Zuiko 50mm f/1.4
I’ve decided to add this section to my blogbecause, even though lately I haven’t been often, I love to backpack. There is just something liberating and wonderful about strapping everything you need to live for anywhere from a day to a week or two on to your back and walking around in nature, especially if it is withone or more friends. Since I am an avid amateur photographer this topic is going to have a strong bent toward photography and backpacking, which if you are reading my blog probably is right up your alley as well.
I’ve been camping since I was a rather young child, though I have only been really backpacking since I graduated from high school. I’ve done plenty of day hikes before then and plenty of car camping, but it was graduating from high school that really introduced me to multidaybackpacking. On graduation myself and 5 of my friendsloaded up a van and a bunch of packs and hiked the Appalachian Trail through Shenandoah state park. It took us 4 days with a final 5th day or rest before getting picked back up. It should have been 5 days of hiking, but out of date maps (nearly 20 years out of date) forced us to do about 24 miles of hiking on the 4th day (as the crow flies, around 30 trail miles give or take).
Recently I went backpacking along the C&O canal for a couple of days with my friend Field, who also went on that Shanandoah trip with me back about 7 years before.
With my ‘background’ out of the way the thing I think is most important to discuss is the gear to bring. There are generally 4 things to keep in mind for gear, what you need, what you want, what your body can handle and light weight costs money.
What I pack
This is what I packed for this recent trip, ignore the foam pad, I ended up removing that right before the trip (mistake). The trip was only a single night and around 18 miles total of hiking.
(1) L.L. Bean White mountain pack (4,500-5,700 cu. in.) – 6lb 6oz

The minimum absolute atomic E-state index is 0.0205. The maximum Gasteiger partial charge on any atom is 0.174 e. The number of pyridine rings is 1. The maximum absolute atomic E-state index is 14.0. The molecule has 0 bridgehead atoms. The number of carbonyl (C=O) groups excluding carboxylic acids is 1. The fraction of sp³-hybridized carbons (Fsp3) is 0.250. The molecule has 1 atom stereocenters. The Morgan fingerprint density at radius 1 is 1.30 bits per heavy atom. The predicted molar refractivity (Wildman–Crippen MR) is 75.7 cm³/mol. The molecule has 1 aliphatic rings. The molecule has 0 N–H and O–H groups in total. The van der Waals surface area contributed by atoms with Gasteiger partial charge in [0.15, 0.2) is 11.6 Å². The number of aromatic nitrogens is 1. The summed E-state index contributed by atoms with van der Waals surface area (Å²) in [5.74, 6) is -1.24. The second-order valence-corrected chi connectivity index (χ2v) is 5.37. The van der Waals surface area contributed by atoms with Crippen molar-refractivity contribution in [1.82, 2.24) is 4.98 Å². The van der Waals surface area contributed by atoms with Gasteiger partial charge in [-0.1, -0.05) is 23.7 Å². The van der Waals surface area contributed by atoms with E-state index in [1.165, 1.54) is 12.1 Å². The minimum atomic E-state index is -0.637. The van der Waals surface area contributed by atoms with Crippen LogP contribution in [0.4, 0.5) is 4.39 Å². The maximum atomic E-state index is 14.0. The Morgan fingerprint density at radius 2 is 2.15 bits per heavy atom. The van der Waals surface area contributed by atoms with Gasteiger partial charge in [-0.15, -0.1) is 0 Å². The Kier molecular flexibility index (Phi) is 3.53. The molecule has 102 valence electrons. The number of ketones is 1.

(1) Kelty 2 man tent (similar to the Teton. Not sure the model, but it is discontinued now) – 4lb 10oz packed
(1) LL Bean sleeping bag (32 degree bag) – 5lbs
(1) Toiletry bag (Sunblock, travel sized toothpaste, contact solution, contact case, hand sanitizer, glasses, toothbrush and deodorant)
(1) Aluminum mess kit
(1) MSR pocket rocket stove and 1 4oz Isopro fuel canister
(2) boxes of matches
(1) mini-first aid kit and bottle of iodine water purification tablets
(1) Mini Maglite
(1) Basic Swiss army knife and (1) leatherman tool
(2) 1 liter waterbottles
(1) set of clothes (1 change of underwear, hiking socks, T-shirt and heavy sweatshirt…low overnight was 36F), bandanna, sunglasses and cloth bush hat
(1) Light pocket windbreaker (folds into its own pocket for convenient storage)
Food packed (for myself) was (5) powerbars, 1/2lb dried apricots and 4oz beef jerky. Field and myself brought and shared between our packs, 4 packs instant oatmeal, 1/2 can spaghetti sauce, 1 box angle hair pasta, loaf of bread, Peanut butter jar and jar of jam for meals.
(1) Targus tripod
(1) Lowepro Nova 2 AW camera bag, Sigma 24mm f/2.8, Tamron 28mm f/2.5, Zuiko 50mm f/1.4, Zuiko 85mm f/2, 49mm polarizer, cable release, 49mm lens hood and 3 rolls of film (Fuji Superia and Reala)
Total weight without water was about 33lbs.
Tamron 28mm f/2.5
The lessons I learned from the hiking trip were,
Better hiking boots. I was using my old ones that I bought for that Shenandoah trip about 7 year before. They weren’t especially comfortable then and 7 years of use for day hikes and the such haven’t improved them. I need a nice light weight comfortable pair of hiking boots next time.
Lighter sleeping bag. At around 5lbs my sleeping bag is ridiculous (50oz of fill!). Rarely do I go camping when I need a bag quite as warm as the one I am using and its is a rather lose fit despite being a mummy bag. A nice light weight 2 1/2lb 38 degree bag would be more then enough and would shave more then 2lbs off the weight of my pack.